VEALL, Reginald Pax
Reginald Pax Veall was born on 5 November 1918 in Melbourne, Victoria, the eldest son of Arthur James and Cora Estella Veall of St Kilda, Victoria. His siblings were Keith, Ian and June.
Veall was educated at Wesley College in St Kilda until about 1935, where he represented the school in high jump. When he finished school, Veall worked for the family business, Arthur, J Veall Pty Ltd, which was advertised as 'Melbourne's Leading Electrical House'; he was attracted to the technical aspects of the business and he qualified as an electrician.
He was a ham radio operator with the call sign of 3PV and would disappear into the shed for hours. Veall built his own equipment and taught himself Morse Code.
His brother Ian recalls that Veall was well liked by all, and that on Saturday night he would generally take a table with friends at the Palais de Dance in St Kilda, where all the gentlemen wore tails.
The family firm, of which his father Arthur was the governing director, had an annual ball, also held at the Palais de Dance, where they raised money by selling tickets. The proceeds were donated to Berry’s Foundling Home in Berry Street.
Reports in The Argus in 1938 and 1939 reveal that Veall accompanied his mother and brother, Keith, to the 10th and 11th annual staff ball, a grand affair attended by more than 500 representatives from the radio and electrical houses of Melbourne.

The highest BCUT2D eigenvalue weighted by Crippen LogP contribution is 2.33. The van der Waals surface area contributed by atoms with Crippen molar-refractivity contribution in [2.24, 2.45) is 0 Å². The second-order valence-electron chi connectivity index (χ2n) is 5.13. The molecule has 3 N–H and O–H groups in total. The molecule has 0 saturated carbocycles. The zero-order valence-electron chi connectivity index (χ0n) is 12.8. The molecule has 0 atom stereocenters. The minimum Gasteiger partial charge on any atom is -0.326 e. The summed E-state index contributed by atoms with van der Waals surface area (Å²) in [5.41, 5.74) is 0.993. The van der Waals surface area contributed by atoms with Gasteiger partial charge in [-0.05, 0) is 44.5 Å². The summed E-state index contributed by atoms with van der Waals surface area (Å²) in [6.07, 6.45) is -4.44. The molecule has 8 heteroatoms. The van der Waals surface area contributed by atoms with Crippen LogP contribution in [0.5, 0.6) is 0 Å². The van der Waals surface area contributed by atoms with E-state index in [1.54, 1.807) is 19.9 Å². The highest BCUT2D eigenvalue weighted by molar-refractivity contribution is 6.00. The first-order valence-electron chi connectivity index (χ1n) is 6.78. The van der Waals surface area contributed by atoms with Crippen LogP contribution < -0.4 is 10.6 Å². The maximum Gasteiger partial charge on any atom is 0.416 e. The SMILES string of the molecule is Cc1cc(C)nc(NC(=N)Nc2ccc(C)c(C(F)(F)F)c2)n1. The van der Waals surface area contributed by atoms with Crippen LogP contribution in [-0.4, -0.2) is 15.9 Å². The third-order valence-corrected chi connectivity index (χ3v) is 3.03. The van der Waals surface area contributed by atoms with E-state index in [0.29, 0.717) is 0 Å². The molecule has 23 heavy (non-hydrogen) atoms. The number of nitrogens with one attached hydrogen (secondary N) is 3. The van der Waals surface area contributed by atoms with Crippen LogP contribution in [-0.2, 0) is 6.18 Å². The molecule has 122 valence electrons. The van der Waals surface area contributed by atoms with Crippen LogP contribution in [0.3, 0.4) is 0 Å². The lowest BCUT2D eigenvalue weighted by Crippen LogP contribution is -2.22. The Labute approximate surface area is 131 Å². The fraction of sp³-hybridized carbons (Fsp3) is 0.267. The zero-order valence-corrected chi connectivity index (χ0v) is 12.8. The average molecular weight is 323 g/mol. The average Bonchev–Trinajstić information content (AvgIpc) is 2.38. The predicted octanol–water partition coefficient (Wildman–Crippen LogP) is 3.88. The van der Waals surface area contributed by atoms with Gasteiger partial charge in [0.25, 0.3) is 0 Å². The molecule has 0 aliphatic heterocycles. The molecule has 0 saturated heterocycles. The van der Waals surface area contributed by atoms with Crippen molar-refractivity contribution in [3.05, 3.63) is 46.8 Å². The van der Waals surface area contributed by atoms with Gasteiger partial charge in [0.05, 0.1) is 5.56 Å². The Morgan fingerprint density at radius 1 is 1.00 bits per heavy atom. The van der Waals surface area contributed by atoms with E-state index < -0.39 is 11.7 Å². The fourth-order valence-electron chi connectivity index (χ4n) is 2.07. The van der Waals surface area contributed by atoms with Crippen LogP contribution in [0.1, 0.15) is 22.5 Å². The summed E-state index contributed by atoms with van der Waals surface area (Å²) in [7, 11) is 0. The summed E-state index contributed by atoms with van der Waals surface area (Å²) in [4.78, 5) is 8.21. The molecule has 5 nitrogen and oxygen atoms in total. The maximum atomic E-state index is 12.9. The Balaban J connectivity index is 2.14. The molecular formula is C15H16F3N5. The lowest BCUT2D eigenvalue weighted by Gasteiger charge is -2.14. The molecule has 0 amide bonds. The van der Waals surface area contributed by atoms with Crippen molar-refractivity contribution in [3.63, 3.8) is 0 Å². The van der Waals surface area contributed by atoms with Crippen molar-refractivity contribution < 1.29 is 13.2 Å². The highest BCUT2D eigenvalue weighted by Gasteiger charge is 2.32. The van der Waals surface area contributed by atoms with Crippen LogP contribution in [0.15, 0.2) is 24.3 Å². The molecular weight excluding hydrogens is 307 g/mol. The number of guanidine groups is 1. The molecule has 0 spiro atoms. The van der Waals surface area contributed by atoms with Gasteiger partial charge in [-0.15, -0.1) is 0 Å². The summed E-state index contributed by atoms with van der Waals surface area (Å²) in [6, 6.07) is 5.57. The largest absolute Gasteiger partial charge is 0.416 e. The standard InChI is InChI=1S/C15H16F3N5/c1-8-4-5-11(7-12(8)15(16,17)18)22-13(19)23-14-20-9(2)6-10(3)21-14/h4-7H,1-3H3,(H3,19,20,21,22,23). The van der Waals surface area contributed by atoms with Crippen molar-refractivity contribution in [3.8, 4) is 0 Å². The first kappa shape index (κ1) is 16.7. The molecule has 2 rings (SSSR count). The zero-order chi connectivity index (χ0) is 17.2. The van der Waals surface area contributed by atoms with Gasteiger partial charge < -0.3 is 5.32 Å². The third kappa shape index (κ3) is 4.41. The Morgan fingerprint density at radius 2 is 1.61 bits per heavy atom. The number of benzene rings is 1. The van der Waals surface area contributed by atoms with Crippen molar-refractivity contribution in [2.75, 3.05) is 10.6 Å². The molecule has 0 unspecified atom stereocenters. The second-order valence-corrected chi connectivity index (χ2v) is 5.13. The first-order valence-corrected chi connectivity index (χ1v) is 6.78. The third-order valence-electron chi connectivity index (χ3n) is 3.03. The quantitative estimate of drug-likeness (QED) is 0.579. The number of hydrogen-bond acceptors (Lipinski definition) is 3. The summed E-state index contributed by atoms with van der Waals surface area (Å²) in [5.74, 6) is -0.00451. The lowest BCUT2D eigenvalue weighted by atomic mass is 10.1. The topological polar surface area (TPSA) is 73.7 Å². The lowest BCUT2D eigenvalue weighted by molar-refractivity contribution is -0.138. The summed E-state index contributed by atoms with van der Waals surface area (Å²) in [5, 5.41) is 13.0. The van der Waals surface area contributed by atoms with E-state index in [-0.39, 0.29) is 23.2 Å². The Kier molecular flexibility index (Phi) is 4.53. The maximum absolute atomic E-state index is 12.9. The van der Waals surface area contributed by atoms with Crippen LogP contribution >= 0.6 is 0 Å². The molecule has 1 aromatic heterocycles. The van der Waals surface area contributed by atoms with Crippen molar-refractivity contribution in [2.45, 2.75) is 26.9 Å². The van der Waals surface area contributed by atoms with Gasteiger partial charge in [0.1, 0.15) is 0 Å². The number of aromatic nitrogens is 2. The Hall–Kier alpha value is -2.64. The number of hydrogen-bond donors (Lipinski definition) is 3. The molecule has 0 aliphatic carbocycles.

Veall enlisted as a volunteer in the Militia Forces on 15 February 1938 in Signals 3rd Division, his trade or occupation was recorded as salesman 'wireless'. He was engaged in the Australian Merchant Navy on 14 May 1941, in St Kilda, and became the 3rd Radio Officer on the MV Neptuna. The trip to Darwin on the Neptuna was his second trip; the first one was to Hong Kong, and he brought presents of ivory back for the family.
The MV Neptuna was crewed by eighteen Australian Officers, four Cadets, and over one hundred Chinese sailors. She arrived in Darwin Harbour loaded with two hundred depth charges and a very large quantity of anti-aircraft shells for the Navy and Army.
When the Japanese air attack began the Neptuna was berthed alongside the main wharf awaiting maintenance. The first bomb hit the ship below the waterline and she began taking on water; she then received a direct hit causing her to catch on fire. When the fire entered No. 3 and No. 4 hatches, the Neptuna blew apart, creating a huge mushroom cloud caused by the explosion of the ammunition she was carrying.
Most of the surviving ship’s company were rescued from the wharf and the harbour and taken aboard HMAS Platypus, a depot ship being used as a casualty clearing station. Thirty-six of the ship’s crew were killed, including the Master, Captain William Michie.
Veall died on 19 February 1942, at twenty-three years of age.
In 1944 his friends George, Noel, and Don remembered him in The Argus Family Notices:
'Two years ago our pal Reg was killed in Australia's first air raid. Words cannot assess our value of his friendship. We could never forget.'
Veall is commemorated on panel 12 of the Northern Territory War Memorial at Adelaide River War Cemetery.
Compiled with assistance from Ian Veall, brother to Reginald Veall.
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